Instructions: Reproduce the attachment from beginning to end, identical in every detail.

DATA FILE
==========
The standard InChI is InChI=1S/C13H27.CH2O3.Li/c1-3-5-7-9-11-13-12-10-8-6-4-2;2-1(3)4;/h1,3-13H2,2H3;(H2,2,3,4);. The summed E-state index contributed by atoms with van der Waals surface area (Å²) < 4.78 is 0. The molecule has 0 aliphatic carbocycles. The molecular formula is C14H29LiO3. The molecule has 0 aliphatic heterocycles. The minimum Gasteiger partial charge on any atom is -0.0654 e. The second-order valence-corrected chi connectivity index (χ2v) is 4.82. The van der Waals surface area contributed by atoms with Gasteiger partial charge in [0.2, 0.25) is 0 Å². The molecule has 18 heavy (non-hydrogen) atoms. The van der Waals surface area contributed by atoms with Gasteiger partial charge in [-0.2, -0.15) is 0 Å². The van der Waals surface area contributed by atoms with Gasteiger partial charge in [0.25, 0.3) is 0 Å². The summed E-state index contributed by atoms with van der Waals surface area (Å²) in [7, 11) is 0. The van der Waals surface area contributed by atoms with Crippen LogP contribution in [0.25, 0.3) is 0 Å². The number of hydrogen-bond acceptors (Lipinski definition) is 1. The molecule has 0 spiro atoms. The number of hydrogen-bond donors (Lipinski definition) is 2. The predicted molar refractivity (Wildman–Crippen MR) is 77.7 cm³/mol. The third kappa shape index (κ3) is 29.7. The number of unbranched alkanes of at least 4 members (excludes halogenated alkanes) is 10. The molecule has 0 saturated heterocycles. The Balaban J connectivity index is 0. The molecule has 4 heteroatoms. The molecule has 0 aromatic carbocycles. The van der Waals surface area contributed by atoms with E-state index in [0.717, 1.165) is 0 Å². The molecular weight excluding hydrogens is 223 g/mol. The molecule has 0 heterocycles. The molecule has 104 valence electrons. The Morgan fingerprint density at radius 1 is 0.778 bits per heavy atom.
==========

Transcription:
The standard InChI is InChI=1S/C13H27.CH2O3.Li/c1-3-5-7-9-11-13-12-10-8-6-4-2;2-1(3)4;/h1,3-13H2,2H3;(H2,2,3,4);. The summed E-state index contributed by atoms with van der Waals surface area (Å²) < 4.78 is 0. The molecule has 0 aliphatic carbocycles. The molecular formula is C14H29LiO3. The molecule has 0 aliphatic heterocycles. The minimum Gasteiger partial charge on any atom is -0.0654 e. The second-order valence-corrected chi connectivity index (χ2v) is 4.82. The van der Waals surface area contributed by atoms with Gasteiger partial charge in [0.2, 0.25) is 0 Å². The molecule has 18 heavy (non-hydrogen) atoms. The van der Waals surface area contributed by atoms with Gasteiger partial charge in [-0.2, -0.15) is 0 Å². The van der Waals surface area contributed by atoms with Gasteiger partial charge in [0.25, 0.3) is 0 Å². The summed E-state index contributed by atoms with van der Waals surface area (Å²) in [7, 11) is 0. The van der Waals surface area contributed by atoms with Crippen LogP contribution in [0.25, 0.3) is 0 Å². The number of hydrogen-bond acceptors (Lipinski definition) is 1. The molecule has 0 spiro atoms. The number of hydrogen-bond donors (Lipinski definition) is 2. The predicted molar refractivity (Wildman–Crippen MR) is 77.7 cm³/mol. The third kappa shape index (κ3) is 29.7. The number of unbranched alkanes of at least 4 members (excludes halogenated alkanes) is 10. The molecule has 0 saturated heterocycles. The Balaban J connectivity index is 0. The molecule has 4 heteroatoms. The molecule has 0 aromatic carbocycles. The van der Waals surface area contributed by atoms with E-state index in [0.717, 1.165) is 0 Å². The molecular weight excluding hydrogens is 223 g/mol. The molecule has 0 heterocycles. The molecule has 104 valence electrons. The Morgan fingerprint density at radius 1 is 0.778 bits per heavy atom.